I just answered an email about digital humanities. I do this on kind of a regular basis, seeing I’m a certified “Digital Humanities Strategist.” This email was a certain type, however, the one that I think of as “Help, I want to do DH!” I get this question—although it’s not a question—pretty regularly from people, and it’s a hard thing to answer. There’s just so much to say. This is what Bethany Nowviskie was talking about in 2010 when she wrote about the “Eternal September of the Digital Humanities.”
That said, I’m happy to get the question and I’m happy that people are willing to ask me. I just worry, as I expressed on Twitter, that my answers just aren’t going to be satisfactory. Again, there’s so much to say and only so much time to respond to such questions.
Merisa Martinez responded to me on Twitter and observed that people ask these questions because they’re new and because “there’s no one size fits all ‘FAQ’ with DH.” So people ask those whom they think can help them, and when possible I try to answer as best as I can. But given my conversation with Merisa, I figured I might as well share what I wrote to this interlocutor. It’s not a FAQ per se, but it’s a list of things that people might use to get started with digital humanities.
What follows is the text of the email that I wrote to this student. For context sake, he is an MA student who is working with a very good friend of mine from graduate school who now teaches at Illinois State. This friend and I were in different disciplines. The email below has specific recommendations to this individual, but I’ll gloss one of them with a broader rule. I appreciate my friend for referring this student to me and the student for being willing to cold-call someone he doesn’t know and stick out his neck.
- It’s still true that even with what follows that there is no one-size fits-all FAQ for DH. This is just my response. You’d get a different one from any number of other (smarter) people in the field. See this post by Paige Morgan, for example, which Merisa and Melissa Terras brought to my attention. Or this post by Lisa Spiro which Ryan Cordell reminded me of. You’d probably get a different response from me on another day.
- As I say below, it can take a long time to start thinking differently with a computer. Too often we forget that we didn’t start studying a particular field on the first day of graduate school. When I started my PhD in English literature, I had been writing about poetry and fiction for well more than 10 years. If you’re in a language program, you’ve got to count not just the literature classes in college, but those language classes in junior high. We live in an awesome age when you can find most things online—including the answer to “what is digital humanities?”—but the time that it takes for us to learn to think in a particular way is real and it can’t be skipped. Thinking, as Mark Sample has it, can be difficult.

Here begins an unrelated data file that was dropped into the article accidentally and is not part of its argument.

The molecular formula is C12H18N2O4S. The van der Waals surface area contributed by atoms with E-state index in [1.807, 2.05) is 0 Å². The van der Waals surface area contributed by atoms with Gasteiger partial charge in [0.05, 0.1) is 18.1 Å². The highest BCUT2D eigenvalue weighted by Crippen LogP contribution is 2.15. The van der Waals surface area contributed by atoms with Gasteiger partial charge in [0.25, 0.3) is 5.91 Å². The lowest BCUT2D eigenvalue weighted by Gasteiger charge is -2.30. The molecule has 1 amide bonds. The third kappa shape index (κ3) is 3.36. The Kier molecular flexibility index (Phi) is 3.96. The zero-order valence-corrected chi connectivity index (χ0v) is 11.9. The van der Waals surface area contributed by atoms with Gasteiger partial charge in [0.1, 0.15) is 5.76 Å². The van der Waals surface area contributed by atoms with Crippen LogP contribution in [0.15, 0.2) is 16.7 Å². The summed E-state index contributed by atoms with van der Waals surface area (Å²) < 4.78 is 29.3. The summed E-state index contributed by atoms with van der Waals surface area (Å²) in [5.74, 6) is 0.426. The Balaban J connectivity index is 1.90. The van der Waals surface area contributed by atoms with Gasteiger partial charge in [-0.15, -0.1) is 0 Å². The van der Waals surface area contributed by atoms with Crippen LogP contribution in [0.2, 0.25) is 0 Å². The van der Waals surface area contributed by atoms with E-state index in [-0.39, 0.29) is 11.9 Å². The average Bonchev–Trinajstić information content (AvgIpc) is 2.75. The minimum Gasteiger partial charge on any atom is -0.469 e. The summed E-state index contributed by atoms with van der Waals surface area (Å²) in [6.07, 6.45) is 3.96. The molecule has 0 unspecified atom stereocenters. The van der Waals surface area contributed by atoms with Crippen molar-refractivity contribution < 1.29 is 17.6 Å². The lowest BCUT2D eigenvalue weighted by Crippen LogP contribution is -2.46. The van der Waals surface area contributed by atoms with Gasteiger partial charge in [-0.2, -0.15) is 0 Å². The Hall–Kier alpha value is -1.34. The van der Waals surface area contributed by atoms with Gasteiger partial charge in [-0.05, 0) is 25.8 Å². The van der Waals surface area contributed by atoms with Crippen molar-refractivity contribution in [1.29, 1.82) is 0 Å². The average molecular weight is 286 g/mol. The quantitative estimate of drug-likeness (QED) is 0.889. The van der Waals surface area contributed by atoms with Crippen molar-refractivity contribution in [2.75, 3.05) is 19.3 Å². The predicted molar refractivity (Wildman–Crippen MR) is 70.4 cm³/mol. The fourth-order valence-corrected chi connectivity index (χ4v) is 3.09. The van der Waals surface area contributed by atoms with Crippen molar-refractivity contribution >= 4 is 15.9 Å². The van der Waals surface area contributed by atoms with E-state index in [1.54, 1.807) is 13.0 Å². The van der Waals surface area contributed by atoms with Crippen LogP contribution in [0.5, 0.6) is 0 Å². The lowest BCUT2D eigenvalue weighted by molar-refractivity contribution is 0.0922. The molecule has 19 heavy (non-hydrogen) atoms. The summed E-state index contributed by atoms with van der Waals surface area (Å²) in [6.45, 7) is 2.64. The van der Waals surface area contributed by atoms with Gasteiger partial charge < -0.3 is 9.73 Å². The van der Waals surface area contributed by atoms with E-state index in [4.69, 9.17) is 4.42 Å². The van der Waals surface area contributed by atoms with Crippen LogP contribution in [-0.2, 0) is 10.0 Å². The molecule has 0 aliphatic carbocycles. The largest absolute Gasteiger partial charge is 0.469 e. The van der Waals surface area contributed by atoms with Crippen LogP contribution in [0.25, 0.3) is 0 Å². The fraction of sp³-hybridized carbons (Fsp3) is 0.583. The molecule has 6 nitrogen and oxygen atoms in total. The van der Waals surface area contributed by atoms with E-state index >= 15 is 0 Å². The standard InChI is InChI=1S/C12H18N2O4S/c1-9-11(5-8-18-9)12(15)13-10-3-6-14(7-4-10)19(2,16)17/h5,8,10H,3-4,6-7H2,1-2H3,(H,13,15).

So here you go, my answer on 25 September 2014 to the “Help, I want to do DH!” email.
Thanks for your note. This is a big question and one that isn’t entered into lightly nor, I’m afraid, especially well in an email conversation.
What I’d recommend is that you look for some opportunities:
- Read. Start with Matt Gold’s edited volume, Debates in Digital Humanities. Take a look at Steven Jones’s The Emergence of Digital Humanities. Hunt down all three of Matt Kirschenbaum’s “What is DH?” articles (1, 2, and 3), even though they’re a bit of inside baseball. Look at Digital Humanities Answers.
- Explore. Look at different digital humanities projects. Think about how they could affect the work that you’re doing. There are several different things that people mean when they say “digital humanities.” They include the following, and none is “right”:
- The examination of digital objects from the perspective of the humanities (e.g., media studies)
- Digital pedagogy
- Digital scholarly communication
- Digital collection/archives creation
- Humanities computing (using computers to help you identify patterns in your text / data that you then interpret)
- Realize that as far as humanities data analysis goes, there are several different “pillars,” as Elijah Meeks has called them: text analysis; geospatial analysis; network analysis (consider this Coursera course); image analysis; and so on.
- Look at people nearby who can help. Patrice-Andre Prudhomme in your library might be a resource (http://dhinthelibrary.wordpress.com/workshops/). You’re only 60 miles from Champaign-Urbana, and they have a lot of interesting stuff going on there. Consider attending the Chicago Colloquium on Digital Humanities & Computer Science that happens next month. (The broader rule here is that there might be people at your institution or nearby who are doing this work already. Libraries are a great place to find many of these people.)
- Get on Twitter and network with people that do digital humanities. It’s where a lot of conversations happen.
- Think about attending a THATCamp: http://thatcamp.org.
Perhaps the main things to think about here are the following:
- Digital humanities is, in the end, still about the same humanities questions. You should start with questions and then choose a method for investigating based on what will help you get the best results.
- It can take a long time to figure out what those questions are to be paired with computational methods. I’ve been doing this for 7 years, and I’m only starting to figure out what I feel like are some GOOD questions. Think about how long you’ve been working in your discipline and you’ll realize that there’s potentially a long time to be engaged in something before you’ll hit a pay off.
None of that is to discourage you so much as a way to say that it’s a big discourse and there’s lots to learn.
EDITED: Included Lisa Spiro’s very good post.